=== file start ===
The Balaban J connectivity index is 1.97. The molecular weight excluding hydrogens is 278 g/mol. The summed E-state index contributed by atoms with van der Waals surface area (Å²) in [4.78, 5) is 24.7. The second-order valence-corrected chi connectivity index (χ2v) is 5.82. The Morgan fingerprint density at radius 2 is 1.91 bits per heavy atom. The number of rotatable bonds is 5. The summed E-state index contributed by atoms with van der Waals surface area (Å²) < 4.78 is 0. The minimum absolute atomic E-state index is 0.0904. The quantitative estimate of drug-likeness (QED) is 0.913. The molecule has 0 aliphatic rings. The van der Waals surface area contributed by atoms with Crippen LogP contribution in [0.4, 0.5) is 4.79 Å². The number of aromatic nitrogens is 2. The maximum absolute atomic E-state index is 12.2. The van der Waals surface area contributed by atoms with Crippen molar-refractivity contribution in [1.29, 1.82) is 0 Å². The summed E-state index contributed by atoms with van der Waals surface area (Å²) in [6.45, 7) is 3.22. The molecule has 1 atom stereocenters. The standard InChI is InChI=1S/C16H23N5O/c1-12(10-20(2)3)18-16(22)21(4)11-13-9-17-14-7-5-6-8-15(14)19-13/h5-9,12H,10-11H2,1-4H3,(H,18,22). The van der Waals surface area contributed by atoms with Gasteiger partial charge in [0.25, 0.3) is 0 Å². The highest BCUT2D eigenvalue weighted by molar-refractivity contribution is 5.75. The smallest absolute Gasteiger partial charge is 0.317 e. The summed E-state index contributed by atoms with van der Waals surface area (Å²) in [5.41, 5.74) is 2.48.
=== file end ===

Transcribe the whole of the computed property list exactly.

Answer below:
The Balaban J connectivity index is 1.97. The molecular weight excluding hydrogens is 278 g/mol. The summed E-state index contributed by atoms with van der Waals surface area (Å²) in [4.78, 5) is 24.7. The second-order valence-corrected chi connectivity index (χ2v) is 5.82. The Morgan fingerprint density at radius 2 is 1.91 bits per heavy atom. The number of rotatable bonds is 5. The summed E-state index contributed by atoms with van der Waals surface area (Å²) < 4.78 is 0. The minimum absolute atomic E-state index is 0.0904. The quantitative estimate of drug-likeness (QED) is 0.913. The molecule has 0 aliphatic rings. The van der Waals surface area contributed by atoms with Crippen LogP contribution in [0.4, 0.5) is 4.79 Å². The number of aromatic nitrogens is 2. The maximum absolute atomic E-state index is 12.2. The van der Waals surface area contributed by atoms with Crippen molar-refractivity contribution in [1.29, 1.82) is 0 Å². The summed E-state index contributed by atoms with van der Waals surface area (Å²) in [6.45, 7) is 3.22. The molecule has 1 atom stereocenters. The standard InChI is InChI=1S/C16H23N5O/c1-12(10-20(2)3)18-16(22)21(4)11-13-9-17-14-7-5-6-8-15(14)19-13/h5-9,12H,10-11H2,1-4H3,(H,18,22). The van der Waals surface area contributed by atoms with Gasteiger partial charge in [0.25, 0.3) is 0 Å². The highest BCUT2D eigenvalue weighted by molar-refractivity contribution is 5.75. The smallest absolute Gasteiger partial charge is 0.317 e. The summed E-state index contributed by atoms with van der Waals surface area (Å²) in [5.41, 5.74) is 2.48.